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A friend of mine was recently forced to taste wines in in FMRI experiment. It turns out it's different delivered by tube when you're lying on your back in a noisy machine.   They then had him blind

Is the LaTache collection part of the Doris Duke estate?

No.

 

As Chambo sorta said, Chambo was invited to make an offer on the cellar of a seller in a private home in the province of Pontevedra.

 

I can assure you that the home was pretty fab with views to die for.

 

The husband collector died a few years prior. Wine was his passion. Wife just saw bottles gathering dust.

Holy shit! How much is that? The 2010 here goes for $3,700.

 

The only appropriate answer to that question is "However much someone is willing to pay for it".

 

As soon as expensive wine leaves the domaine, skepticism skyrockets and it's buyer beware.

 

Things like proof of provenance, proof of purchase history, proof of storage history, condition of label, is it a complete case, is it in the original case, etc. become very important factors.

 

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Rudy K., is that you?

 

Rudy is example A in why there is such skepticism, but as we well know, he shouldn't be causing too much trouble for a bit :

 

http://www.nytimes.com/2014/08/08/nyregion/wine-dealer-sentenced-to-10-years-for-defrauding-clients.html?module=Search&mabReward=relbias%3As%2C%7B%221%22%3A%22RI%3A10%22%7D&_r=0

 

And it was Bill Koch who spent millions of his own money to investigate the hokus-pokus of these hucksters.

 

Koch has over 35k bottles and he is very generous with his wines and eager to share ... or so says my friend who was recently gloating about the wines he drank at this nice charity dinner.

 

Koch donated the wine.

 

Truly iconic bottles.

 

No puny pours here. You want more, you get more. You want even more, you get even more.

 

Note that the date of the dinner matches the date of the NY Times article ... hence there was a lot to talk about that evening if the subject turned to wine.

 

CCE00000-page-001_zpsabf41a90.jpg

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How very generous of him! :unsure:

 

A cynical person might think: you are Koch and you have a cellar full of fake wines, and because you have made a big song and dance about Rudy K., every single person in the fine wine world knows this. So you can't sell them to anyone--especially not the pristine whole cases of Petrus 82 which is the most forged wine on the planet. But you can give them away, and if it is a charitable event you can get the tax break too (?).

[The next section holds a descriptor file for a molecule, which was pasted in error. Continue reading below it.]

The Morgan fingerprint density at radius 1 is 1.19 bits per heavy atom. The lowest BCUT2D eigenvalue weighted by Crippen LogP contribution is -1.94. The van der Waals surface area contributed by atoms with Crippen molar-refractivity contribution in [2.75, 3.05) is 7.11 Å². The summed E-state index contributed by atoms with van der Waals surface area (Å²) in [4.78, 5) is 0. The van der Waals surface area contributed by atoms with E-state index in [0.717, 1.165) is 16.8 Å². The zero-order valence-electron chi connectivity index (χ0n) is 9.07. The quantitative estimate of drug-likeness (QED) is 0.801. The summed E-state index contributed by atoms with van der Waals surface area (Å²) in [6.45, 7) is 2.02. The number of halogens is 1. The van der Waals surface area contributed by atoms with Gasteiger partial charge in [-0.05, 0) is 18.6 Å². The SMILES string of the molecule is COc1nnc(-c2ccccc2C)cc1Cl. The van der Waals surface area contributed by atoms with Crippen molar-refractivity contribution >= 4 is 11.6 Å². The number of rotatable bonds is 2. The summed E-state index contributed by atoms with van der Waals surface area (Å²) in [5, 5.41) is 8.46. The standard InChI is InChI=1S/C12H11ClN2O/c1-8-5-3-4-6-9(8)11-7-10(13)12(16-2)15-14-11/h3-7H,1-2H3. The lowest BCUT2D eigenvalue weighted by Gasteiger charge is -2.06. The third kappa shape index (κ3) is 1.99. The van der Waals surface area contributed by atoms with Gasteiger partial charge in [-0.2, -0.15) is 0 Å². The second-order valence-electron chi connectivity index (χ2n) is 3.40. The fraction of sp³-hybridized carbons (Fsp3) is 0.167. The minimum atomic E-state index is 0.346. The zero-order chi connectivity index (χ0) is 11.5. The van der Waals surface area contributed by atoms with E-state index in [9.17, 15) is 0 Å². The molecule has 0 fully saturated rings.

Anyway I'm just jealous cos Y 67 is such a great wine.

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So is the '82 Petrus worth it? hmm

"Petrus '82 is generally recognised to be the best wine there is.

"But if you had it next door to a good Bordeaux costing £20 the differences are small. For £20 you can enjoy 99% of the quality range in wine.


That's a steep premium for a 1% improvement.

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That's so true. 82 Petrus has only 7% more quality in it than 05 Belair and that's just a scientific fact.


What I do is measure the quality of the wine (using my parkerometer), divide it by the price, and then buy the wine that maximizes that quality price ratio.


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That's so true. 82 Petrus has only 7% more quality in it than 05 Belair and that's just a scientific fact.

I know you're joking, but in all seriousness it actually is a fact that people can't even tell red wine from white in blind tests.

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I did one of those tests at one of Barry Smith's philosophy of wine seminars here in London.

We had some opaque glasses labeled A and B. So I tasted and A was obviously white and B was obviously red.

And the person next to me disagreed and said that A was obvs red and B white. Anyway we both stuck to our guns and the big reveal was that we were all right since we got them in different orders.

 

There is a different test which is when you take white wine and colour it red, and serve it in a clear glass, and then people seem to start using red wine flavour descriptors -- cherry, currants -- rather than apples and lemons etc.

And they don't say, oh this is a white wine that has been coloured red.

I haven't done that test (as far as I know).

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A cynical person might think ...

 

"The life of a cynic is a sad and dreary one" - Chambo.

 

 

If you think that the guy profiled here is going to knowingly pawn off his flawed wines at a charity event, you think differently than I.

 

If you further think that he would then take a tax deduction for the full value of those real bottles, which is a felony punishable by jail time, you are a chronic cynic.

 

http://www.nytimes.com/2013/12/14/nyregion/william-koch-on-counterfeit-wine-crusade-testifies-against-rudy-kurniawan.html

 

Come on, Sir Balex, you are too good of a man to allow jealousy to turn you into a cynic. Snap out of it !

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